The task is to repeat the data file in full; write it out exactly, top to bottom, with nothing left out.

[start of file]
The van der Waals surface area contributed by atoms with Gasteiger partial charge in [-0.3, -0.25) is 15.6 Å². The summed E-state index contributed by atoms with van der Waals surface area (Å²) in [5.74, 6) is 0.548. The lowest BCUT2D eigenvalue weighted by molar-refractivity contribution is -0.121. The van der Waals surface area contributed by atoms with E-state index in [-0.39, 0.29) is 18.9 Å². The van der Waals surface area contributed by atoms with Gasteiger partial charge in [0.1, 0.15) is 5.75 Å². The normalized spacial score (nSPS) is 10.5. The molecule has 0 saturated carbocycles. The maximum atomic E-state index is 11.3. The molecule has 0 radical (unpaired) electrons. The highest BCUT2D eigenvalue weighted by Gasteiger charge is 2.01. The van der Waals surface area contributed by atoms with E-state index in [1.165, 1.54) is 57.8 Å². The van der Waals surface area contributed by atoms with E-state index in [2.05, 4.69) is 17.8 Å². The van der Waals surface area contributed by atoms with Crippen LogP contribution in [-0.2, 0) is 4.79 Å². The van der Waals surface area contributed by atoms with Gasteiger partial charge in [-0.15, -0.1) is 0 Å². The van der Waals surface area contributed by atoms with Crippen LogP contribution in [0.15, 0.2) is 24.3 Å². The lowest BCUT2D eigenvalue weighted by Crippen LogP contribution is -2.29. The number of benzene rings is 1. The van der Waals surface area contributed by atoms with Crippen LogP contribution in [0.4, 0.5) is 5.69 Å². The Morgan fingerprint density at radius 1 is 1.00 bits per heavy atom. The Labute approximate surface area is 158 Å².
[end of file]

The van der Waals surface area contributed by atoms with Gasteiger partial charge in [-0.3, -0.25) is 15.6 Å². The summed E-state index contributed by atoms with van der Waals surface area (Å²) in [5.74, 6) is 0.548. The lowest BCUT2D eigenvalue weighted by molar-refractivity contribution is -0.121. The van der Waals surface area contributed by atoms with E-state index in [-0.39, 0.29) is 18.9 Å². The van der Waals surface area contributed by atoms with Gasteiger partial charge in [0.1, 0.15) is 5.75 Å². The normalized spacial score (nSPS) is 10.5. The molecule has 0 saturated carbocycles. The maximum atomic E-state index is 11.3. The molecule has 0 radical (unpaired) electrons. The highest BCUT2D eigenvalue weighted by Gasteiger charge is 2.01. The van der Waals surface area contributed by atoms with E-state index in [1.165, 1.54) is 57.8 Å². The van der Waals surface area contributed by atoms with E-state index in [2.05, 4.69) is 17.8 Å². The van der Waals surface area contributed by atoms with Crippen LogP contribution in [-0.2, 0) is 4.79 Å². The van der Waals surface area contributed by atoms with Gasteiger partial charge in [-0.15, -0.1) is 0 Å². The van der Waals surface area contributed by atoms with Crippen LogP contribution in [0.15, 0.2) is 24.3 Å². The lowest BCUT2D eigenvalue weighted by Crippen LogP contribution is -2.29. The number of benzene rings is 1. The van der Waals surface area contributed by atoms with Crippen LogP contribution in [0.4, 0.5) is 5.69 Å². The Morgan fingerprint density at radius 1 is 1.00 bits per heavy atom. The Labute approximate surface area is 158 Å².